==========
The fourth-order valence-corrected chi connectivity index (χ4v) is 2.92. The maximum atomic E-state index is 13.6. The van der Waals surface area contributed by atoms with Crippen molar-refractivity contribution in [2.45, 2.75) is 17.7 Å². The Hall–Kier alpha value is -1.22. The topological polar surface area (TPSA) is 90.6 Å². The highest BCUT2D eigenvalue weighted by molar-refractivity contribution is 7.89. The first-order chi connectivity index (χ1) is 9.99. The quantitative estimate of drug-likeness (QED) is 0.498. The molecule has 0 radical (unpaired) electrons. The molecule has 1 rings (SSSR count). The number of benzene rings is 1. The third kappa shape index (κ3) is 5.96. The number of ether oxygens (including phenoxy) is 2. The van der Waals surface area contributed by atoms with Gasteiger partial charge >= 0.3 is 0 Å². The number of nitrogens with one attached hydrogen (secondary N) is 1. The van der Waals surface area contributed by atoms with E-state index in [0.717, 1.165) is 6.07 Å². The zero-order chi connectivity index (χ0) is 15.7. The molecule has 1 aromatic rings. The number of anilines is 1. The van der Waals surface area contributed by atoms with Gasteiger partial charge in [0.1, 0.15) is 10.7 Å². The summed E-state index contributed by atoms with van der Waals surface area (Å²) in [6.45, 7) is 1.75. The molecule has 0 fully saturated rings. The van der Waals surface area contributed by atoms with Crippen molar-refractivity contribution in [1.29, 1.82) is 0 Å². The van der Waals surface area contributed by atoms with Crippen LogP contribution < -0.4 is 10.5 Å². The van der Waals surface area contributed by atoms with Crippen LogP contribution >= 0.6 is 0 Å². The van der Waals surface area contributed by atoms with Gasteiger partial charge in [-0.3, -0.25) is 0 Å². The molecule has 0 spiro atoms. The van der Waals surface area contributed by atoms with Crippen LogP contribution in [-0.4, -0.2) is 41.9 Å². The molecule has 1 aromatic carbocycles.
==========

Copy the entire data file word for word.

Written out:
The fourth-order valence-corrected chi connectivity index (χ4v) is 2.92. The maximum atomic E-state index is 13.6. The van der Waals surface area contributed by atoms with Crippen molar-refractivity contribution in [2.45, 2.75) is 17.7 Å². The Hall–Kier alpha value is -1.22. The topological polar surface area (TPSA) is 90.6 Å². The highest BCUT2D eigenvalue weighted by molar-refractivity contribution is 7.89. The first-order chi connectivity index (χ1) is 9.99. The quantitative estimate of drug-likeness (QED) is 0.498. The molecule has 0 radical (unpaired) electrons. The molecule has 1 rings (SSSR count). The number of benzene rings is 1. The third kappa shape index (κ3) is 5.96. The number of ether oxygens (including phenoxy) is 2. The van der Waals surface area contributed by atoms with Gasteiger partial charge >= 0.3 is 0 Å². The number of nitrogens with one attached hydrogen (secondary N) is 1. The van der Waals surface area contributed by atoms with E-state index in [0.717, 1.165) is 6.07 Å². The zero-order chi connectivity index (χ0) is 15.7. The molecule has 1 aromatic rings. The number of anilines is 1. The van der Waals surface area contributed by atoms with Gasteiger partial charge in [0.1, 0.15) is 10.7 Å². The summed E-state index contributed by atoms with van der Waals surface area (Å²) in [6.45, 7) is 1.75. The molecule has 0 fully saturated rings. The van der Waals surface area contributed by atoms with Crippen molar-refractivity contribution in [1.29, 1.82) is 0 Å². The van der Waals surface area contributed by atoms with Crippen LogP contribution < -0.4 is 10.5 Å². The van der Waals surface area contributed by atoms with Crippen LogP contribution >= 0.6 is 0 Å². The van der Waals surface area contributed by atoms with Gasteiger partial charge in [-0.3, -0.25) is 0 Å². The molecule has 0 spiro atoms. The van der Waals surface area contributed by atoms with Crippen LogP contribution in [-0.4, -0.2) is 41.9 Å². The molecule has 1 aromatic carbocycles.